Look carefully at this picture. Although residents of Galveston are never more than 1 mile from the water, we usually don't park our boats in the back yard. Local media have called this "unintentional dry docking" of watercraft. The workers laboring to restore electricity had to wait several days for cleanup crews to remove the mast from the power lines before proceeding.
The good and bad news is that residents of the island will be allowed to return on Wednesday, September 24th. There is some restoration of electricity. There is no drinkable water. The largest of the debris in the streets is removed (including the boats) but cleanup crews cannot enter private property.
Here are a few interesting recommendations for people returning to the island that most mainlanders probably have not considered.
*Tetanus booster, Hepatitis A, and Hepatitis B immunizations are required by the Health Dept before returning to the area.
*Among the cleanup supplies that people must bring with them (none available on the island) is a tire repair kit. Small, but sharp, debris remain everywhere, including the streets. There are no retail places to repair a flat. People returning to the island must be capable of fixing their own flats.
*Although running water will be restored very shortly, for several weeks all water must be boiled before drinking.
*Most refrigerators must be replaced. Food has been spoiling inside the refrigerators for 11 days now. No amount of cleaning will remove the contamination from the plastic. The city has issued instructions for preparing all debris, including refrigerators, for removal.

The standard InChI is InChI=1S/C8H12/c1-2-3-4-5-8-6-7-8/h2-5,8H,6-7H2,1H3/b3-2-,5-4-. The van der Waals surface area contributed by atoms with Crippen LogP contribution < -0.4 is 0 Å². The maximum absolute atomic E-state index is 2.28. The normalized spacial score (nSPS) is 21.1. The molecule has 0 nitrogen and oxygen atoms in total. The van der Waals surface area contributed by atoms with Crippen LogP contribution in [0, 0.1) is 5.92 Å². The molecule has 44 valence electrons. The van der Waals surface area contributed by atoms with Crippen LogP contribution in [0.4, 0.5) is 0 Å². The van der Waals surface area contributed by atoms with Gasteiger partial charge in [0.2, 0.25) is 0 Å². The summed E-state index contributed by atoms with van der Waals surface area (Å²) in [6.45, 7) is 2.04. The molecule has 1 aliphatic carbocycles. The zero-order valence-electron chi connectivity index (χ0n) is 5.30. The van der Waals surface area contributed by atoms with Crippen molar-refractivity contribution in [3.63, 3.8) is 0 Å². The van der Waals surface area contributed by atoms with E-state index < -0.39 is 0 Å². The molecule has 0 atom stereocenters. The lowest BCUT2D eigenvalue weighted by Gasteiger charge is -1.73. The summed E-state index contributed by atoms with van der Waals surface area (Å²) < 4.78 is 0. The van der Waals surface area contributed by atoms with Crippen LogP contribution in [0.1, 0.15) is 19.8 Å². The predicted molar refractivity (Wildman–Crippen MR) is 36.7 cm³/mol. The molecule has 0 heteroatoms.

*Everything flooded must be removed.......plaster, drywall, studs (if soaked), upholstery, drapes, carpet, even wood flooring. Any material that adsorbs water will have mold growing by now. Even with ventilation and moisture removal methods, mold damage remains a risk.
*There is a 6PM to 6AM curfew on the island until further notice. (That's going to make it hard for me to get to work!)
*The hospital is still not functional for inpatient or clinic care. DMAT teams (from Connecticut and Ohio, thank you!) are providing basic care at this time. We will transition with them beginning late this week. In spite of that, as of today, we are still weeks from being able to provide anything more than stabilization and transfer.
*Our emergency medicine residents, who cannot afford to lose a month of their training, have been graciously accepted (temporarily) into several other programs for "away" rotations. Thank you very much to the EM programs in Corpus Christi and Houston for helping us out.
I'll keep you posted on the continuing recovery efforts.
Photo courtesy of Joshua Feinstein